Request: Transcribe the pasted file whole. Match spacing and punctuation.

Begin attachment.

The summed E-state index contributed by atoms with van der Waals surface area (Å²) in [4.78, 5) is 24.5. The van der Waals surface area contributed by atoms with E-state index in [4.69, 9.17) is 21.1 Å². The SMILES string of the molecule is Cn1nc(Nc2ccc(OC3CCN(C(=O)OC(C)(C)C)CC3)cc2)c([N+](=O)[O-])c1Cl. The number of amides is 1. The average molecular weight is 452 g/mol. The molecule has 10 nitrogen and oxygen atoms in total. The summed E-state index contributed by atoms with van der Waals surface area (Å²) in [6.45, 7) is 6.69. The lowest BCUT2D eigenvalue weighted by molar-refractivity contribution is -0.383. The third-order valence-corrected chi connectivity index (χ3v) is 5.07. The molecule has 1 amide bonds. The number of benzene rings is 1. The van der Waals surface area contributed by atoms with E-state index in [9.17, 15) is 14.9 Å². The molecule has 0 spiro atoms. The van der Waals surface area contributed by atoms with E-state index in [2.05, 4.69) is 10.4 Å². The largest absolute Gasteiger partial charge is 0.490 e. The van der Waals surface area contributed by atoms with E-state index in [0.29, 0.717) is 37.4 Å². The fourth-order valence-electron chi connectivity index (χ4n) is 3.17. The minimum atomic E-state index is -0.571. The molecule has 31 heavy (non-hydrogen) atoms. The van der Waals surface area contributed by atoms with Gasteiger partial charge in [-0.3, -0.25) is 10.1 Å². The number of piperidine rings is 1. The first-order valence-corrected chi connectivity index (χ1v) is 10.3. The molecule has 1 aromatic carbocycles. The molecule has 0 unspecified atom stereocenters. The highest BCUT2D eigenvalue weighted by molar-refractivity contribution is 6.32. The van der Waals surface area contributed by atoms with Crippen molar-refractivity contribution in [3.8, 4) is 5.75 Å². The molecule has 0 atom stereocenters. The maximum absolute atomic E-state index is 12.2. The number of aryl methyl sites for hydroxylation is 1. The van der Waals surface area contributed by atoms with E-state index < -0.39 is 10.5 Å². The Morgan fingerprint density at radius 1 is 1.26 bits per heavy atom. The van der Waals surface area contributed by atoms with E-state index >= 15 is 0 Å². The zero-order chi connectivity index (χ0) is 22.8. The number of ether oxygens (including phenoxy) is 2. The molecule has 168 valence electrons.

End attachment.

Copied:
The summed E-state index contributed by atoms with van der Waals surface area (Å²) in [4.78, 5) is 24.5. The van der Waals surface area contributed by atoms with E-state index in [4.69, 9.17) is 21.1 Å². The SMILES string of the molecule is Cn1nc(Nc2ccc(OC3CCN(C(=O)OC(C)(C)C)CC3)cc2)c([N+](=O)[O-])c1Cl. The number of amides is 1. The average molecular weight is 452 g/mol. The molecule has 10 nitrogen and oxygen atoms in total. The summed E-state index contributed by atoms with van der Waals surface area (Å²) in [6.45, 7) is 6.69. The lowest BCUT2D eigenvalue weighted by molar-refractivity contribution is -0.383. The third-order valence-corrected chi connectivity index (χ3v) is 5.07. The molecule has 1 amide bonds. The number of benzene rings is 1. The van der Waals surface area contributed by atoms with E-state index in [9.17, 15) is 14.9 Å². The molecule has 0 spiro atoms. The van der Waals surface area contributed by atoms with E-state index in [2.05, 4.69) is 10.4 Å². The largest absolute Gasteiger partial charge is 0.490 e. The van der Waals surface area contributed by atoms with E-state index in [0.29, 0.717) is 37.4 Å². The fourth-order valence-electron chi connectivity index (χ4n) is 3.17. The minimum atomic E-state index is -0.571. The molecule has 31 heavy (non-hydrogen) atoms. The van der Waals surface area contributed by atoms with Gasteiger partial charge in [-0.3, -0.25) is 10.1 Å². The number of piperidine rings is 1. The first-order valence-corrected chi connectivity index (χ1v) is 10.3. The molecule has 1 aromatic carbocycles. The molecule has 0 unspecified atom stereocenters. The highest BCUT2D eigenvalue weighted by molar-refractivity contribution is 6.32. The van der Waals surface area contributed by atoms with Crippen molar-refractivity contribution in [3.8, 4) is 5.75 Å². The molecule has 0 atom stereocenters. The maximum absolute atomic E-state index is 12.2. The number of aryl methyl sites for hydroxylation is 1. The van der Waals surface area contributed by atoms with E-state index < -0.39 is 10.5 Å². The Morgan fingerprint density at radius 1 is 1.26 bits per heavy atom. The van der Waals surface area contributed by atoms with E-state index >= 15 is 0 Å². The zero-order chi connectivity index (χ0) is 22.8. The number of ether oxygens (including phenoxy) is 2. The molecule has 168 valence electrons.